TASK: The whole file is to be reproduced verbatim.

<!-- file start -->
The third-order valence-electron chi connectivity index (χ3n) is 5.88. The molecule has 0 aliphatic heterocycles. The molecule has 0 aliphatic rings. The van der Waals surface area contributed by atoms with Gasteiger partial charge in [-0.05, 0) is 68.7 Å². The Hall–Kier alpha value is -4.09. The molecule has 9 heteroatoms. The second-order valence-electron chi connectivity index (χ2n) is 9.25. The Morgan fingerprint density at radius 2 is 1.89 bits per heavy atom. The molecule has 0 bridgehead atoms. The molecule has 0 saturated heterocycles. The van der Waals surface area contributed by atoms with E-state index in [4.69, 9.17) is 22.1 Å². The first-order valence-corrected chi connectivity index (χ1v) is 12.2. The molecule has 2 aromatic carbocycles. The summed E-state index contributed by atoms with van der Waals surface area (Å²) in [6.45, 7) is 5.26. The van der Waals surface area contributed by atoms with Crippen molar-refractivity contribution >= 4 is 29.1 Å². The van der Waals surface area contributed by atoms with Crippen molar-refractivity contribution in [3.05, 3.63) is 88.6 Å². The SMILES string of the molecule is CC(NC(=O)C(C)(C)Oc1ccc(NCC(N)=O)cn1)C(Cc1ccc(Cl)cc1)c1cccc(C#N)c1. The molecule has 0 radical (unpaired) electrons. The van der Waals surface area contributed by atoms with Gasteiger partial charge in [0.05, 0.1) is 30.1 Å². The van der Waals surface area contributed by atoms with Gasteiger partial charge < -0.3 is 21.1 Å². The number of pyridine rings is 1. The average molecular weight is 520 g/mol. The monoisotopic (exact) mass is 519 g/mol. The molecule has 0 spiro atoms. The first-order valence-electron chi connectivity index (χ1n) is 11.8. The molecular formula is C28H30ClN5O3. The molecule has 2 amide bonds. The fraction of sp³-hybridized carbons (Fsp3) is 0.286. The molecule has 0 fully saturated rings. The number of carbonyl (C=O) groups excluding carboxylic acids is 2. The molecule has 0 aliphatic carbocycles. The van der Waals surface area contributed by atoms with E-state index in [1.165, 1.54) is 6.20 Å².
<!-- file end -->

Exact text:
The third-order valence-electron chi connectivity index (χ3n) is 5.88. The molecule has 0 aliphatic heterocycles. The molecule has 0 aliphatic rings. The van der Waals surface area contributed by atoms with Gasteiger partial charge in [-0.05, 0) is 68.7 Å². The Hall–Kier alpha value is -4.09. The molecule has 9 heteroatoms. The second-order valence-electron chi connectivity index (χ2n) is 9.25. The Morgan fingerprint density at radius 2 is 1.89 bits per heavy atom. The molecule has 0 bridgehead atoms. The molecule has 0 saturated heterocycles. The van der Waals surface area contributed by atoms with E-state index in [4.69, 9.17) is 22.1 Å². The first-order valence-corrected chi connectivity index (χ1v) is 12.2. The molecule has 2 aromatic carbocycles. The summed E-state index contributed by atoms with van der Waals surface area (Å²) in [6.45, 7) is 5.26. The van der Waals surface area contributed by atoms with Crippen molar-refractivity contribution >= 4 is 29.1 Å². The van der Waals surface area contributed by atoms with Crippen molar-refractivity contribution in [3.05, 3.63) is 88.6 Å². The SMILES string of the molecule is CC(NC(=O)C(C)(C)Oc1ccc(NCC(N)=O)cn1)C(Cc1ccc(Cl)cc1)c1cccc(C#N)c1. The molecule has 0 radical (unpaired) electrons. The van der Waals surface area contributed by atoms with Gasteiger partial charge in [0.05, 0.1) is 30.1 Å². The van der Waals surface area contributed by atoms with Gasteiger partial charge < -0.3 is 21.1 Å². The number of pyridine rings is 1. The average molecular weight is 520 g/mol. The monoisotopic (exact) mass is 519 g/mol. The molecule has 0 spiro atoms. The first-order valence-electron chi connectivity index (χ1n) is 11.8. The molecular formula is C28H30ClN5O3. The molecule has 2 amide bonds. The fraction of sp³-hybridized carbons (Fsp3) is 0.286. The molecule has 0 fully saturated rings. The number of carbonyl (C=O) groups excluding carboxylic acids is 2. The molecule has 0 aliphatic carbocycles. The van der Waals surface area contributed by atoms with E-state index in [1.165, 1.54) is 6.20 Å².